As one of her senior advisors told Jacobin in January, “[Sumar] is not just about ensuring [Díaz] can exercise authority over the Left, which as an objective would be legitimate in itself for any new leader, but also stems from the need to construct a new project centered on a fresh set of ideological coordinates. [The left has] to once again be capable of widening its electoral base — as the early Podemos did in 2015.”

Sunday’s election results would seem to confirm such an analysis, again pointing to the exhaustion of Podemos’s brand of left populism, particularly within a post-pandemic atmosphere marked by deep anti-political sentiment and demobilization after a decade of intense political upheavals and ideological debates on the Left. Its campaign, which was largely subject to a media blackout, sought to generate controversy around right-wing corruption and the party’s unfair treatment in the press but never gained momentum.

But even still, the sheer scale of the losses came as a devastating blow. The alliance went from forty-seven regional MPs across all Spanish territory to just fifteen as it lost votes to a mix of alternative local left-wing platforms, the PSOE, and abstention. In the capital, Unidas Podemos was wiped out; its former ally Más Madrid, led by Íñigo Errejón, also dropped votes, but ultimately maintained its position as the main opposition force there, winning twenty-seven seats at a regional level (with 18.35 percent of the vote) and twelve city councillors.

Díaz is also far from blameless in this regard, having chosen to largely sit out the campaign. She was surely put in a difficult position by the multiple left-wing electoral lists with different identities in various regions, such as Más Madrid, Drago, and Compromís. She had hoped to incorporate all of them into Sumar before a general election, which was expected in December. Often, these alternative regional forces have indeed been more receptive than Podemos’s leadership to the idea of Sumar as an umbrella platform. Yet for Unidas Podemos, not able to count on significant participation from its highest-ranking minister clearly added to its campaign troubles.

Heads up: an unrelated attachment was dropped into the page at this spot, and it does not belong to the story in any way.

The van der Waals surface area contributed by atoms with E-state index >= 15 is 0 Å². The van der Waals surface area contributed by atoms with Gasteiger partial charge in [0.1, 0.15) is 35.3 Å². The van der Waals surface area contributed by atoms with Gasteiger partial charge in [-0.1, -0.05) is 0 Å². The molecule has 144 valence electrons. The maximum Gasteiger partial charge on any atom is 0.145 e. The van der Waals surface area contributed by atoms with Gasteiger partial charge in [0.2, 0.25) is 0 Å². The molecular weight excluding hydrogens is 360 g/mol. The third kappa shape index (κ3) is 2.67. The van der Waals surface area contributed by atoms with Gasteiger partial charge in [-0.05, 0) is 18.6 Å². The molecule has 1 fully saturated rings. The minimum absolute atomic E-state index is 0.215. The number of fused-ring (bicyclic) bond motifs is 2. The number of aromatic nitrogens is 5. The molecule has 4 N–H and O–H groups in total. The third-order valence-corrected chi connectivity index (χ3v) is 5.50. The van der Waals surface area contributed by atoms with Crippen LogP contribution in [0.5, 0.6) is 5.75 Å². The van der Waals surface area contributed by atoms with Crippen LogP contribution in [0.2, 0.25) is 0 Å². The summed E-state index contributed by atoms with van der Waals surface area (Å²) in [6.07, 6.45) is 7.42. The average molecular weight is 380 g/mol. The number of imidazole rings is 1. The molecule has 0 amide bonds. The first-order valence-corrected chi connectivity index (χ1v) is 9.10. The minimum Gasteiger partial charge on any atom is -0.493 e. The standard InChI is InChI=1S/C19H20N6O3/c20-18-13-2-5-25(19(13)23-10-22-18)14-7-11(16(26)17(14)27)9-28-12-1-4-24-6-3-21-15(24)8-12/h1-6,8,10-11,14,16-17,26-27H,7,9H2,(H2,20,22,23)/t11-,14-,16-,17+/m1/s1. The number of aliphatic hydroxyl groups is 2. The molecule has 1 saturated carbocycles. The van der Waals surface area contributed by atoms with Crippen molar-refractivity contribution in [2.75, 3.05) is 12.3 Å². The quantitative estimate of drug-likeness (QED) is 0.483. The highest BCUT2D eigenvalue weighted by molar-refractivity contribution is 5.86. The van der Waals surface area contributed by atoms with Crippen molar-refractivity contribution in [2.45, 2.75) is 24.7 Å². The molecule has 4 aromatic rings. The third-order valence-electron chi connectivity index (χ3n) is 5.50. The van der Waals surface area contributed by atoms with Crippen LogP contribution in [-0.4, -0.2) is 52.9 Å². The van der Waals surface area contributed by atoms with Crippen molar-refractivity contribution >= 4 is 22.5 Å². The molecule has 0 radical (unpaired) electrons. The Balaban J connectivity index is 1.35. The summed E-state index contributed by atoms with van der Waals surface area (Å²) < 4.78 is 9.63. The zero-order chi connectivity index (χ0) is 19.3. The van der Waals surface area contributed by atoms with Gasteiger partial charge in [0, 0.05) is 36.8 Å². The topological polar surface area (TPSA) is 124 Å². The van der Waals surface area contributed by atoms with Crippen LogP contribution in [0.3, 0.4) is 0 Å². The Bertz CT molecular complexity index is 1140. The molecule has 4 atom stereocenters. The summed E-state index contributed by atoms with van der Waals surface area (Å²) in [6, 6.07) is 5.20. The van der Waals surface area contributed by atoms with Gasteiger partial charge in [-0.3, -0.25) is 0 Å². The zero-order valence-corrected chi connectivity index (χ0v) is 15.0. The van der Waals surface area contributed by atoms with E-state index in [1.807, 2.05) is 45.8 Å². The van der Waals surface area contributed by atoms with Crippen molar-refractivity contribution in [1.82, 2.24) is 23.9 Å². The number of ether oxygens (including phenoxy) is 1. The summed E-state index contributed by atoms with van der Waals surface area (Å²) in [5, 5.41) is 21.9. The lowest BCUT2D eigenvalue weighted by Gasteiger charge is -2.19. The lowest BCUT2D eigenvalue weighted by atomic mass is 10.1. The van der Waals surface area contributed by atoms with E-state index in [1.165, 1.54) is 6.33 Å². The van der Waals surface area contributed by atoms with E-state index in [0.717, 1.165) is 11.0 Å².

Furthermore, having such rival lists also ensured hundreds of thousands of left-wing votes were not converted into seats as one or both left-wing factions failed to make the minimum threshold. Huesca City Hall was the most extreme example. Together, forces to the left of the Socialists won close to 18 percent of the vote. But this was divided between four lists (Unidas Podemos, a local municipalist platform, the regionalist Chunta Aragonesista, and the Más Madrid-allied Equo), none of which managed to reach the minimum 5 percent — thus leaving the Left entirely without representation.

Unity How?

Such fragmentation has accelerated in recent years as critics of Podemos’s national-level leadership turned to build alternatives at the local and regional levels. The months leading up to last Sunday’s elections had been dominated by the question of how to put them back together and above all, how to prepare a primary election process that would be acceptable for both regionally and nationally focused formations. Sumar, meaning “Bring Together” was meant to provide the banner for this process. Yet Sánchez’s shock snap election announcement has made such questions moot: there is now no time to hold primaries, and the makeup of the lists and the distribution of subsequent state funding will have to be negotiated by party leaders behind closed doors within just days.

“If someone said to me [before the election was called] that we only had ten days to reach an agreement, I would have laughed at them,” Guijarro, a close ally of Díaz, tells Jacobin. “Impossible! Diplomacy requires time and that’s precisely what we don’t have but let’s see how Yolanda handles it.”

The fifteen forces Díaz is now trying to integrate below her leadership are already jockeying for position. Compromís, based in Valencia, has been most vocal in publicly insisting that it top the list in each of the three constituencies in this region and also have its name appear on the ballot in these races. Others have sought a lower profile. Más Madrid’s Mónica García asserted that though her formation would not impose any red lines, other formations should “be conscious” of their recent election results — an apparent reference to Podemos and its potential weight within any unity deal.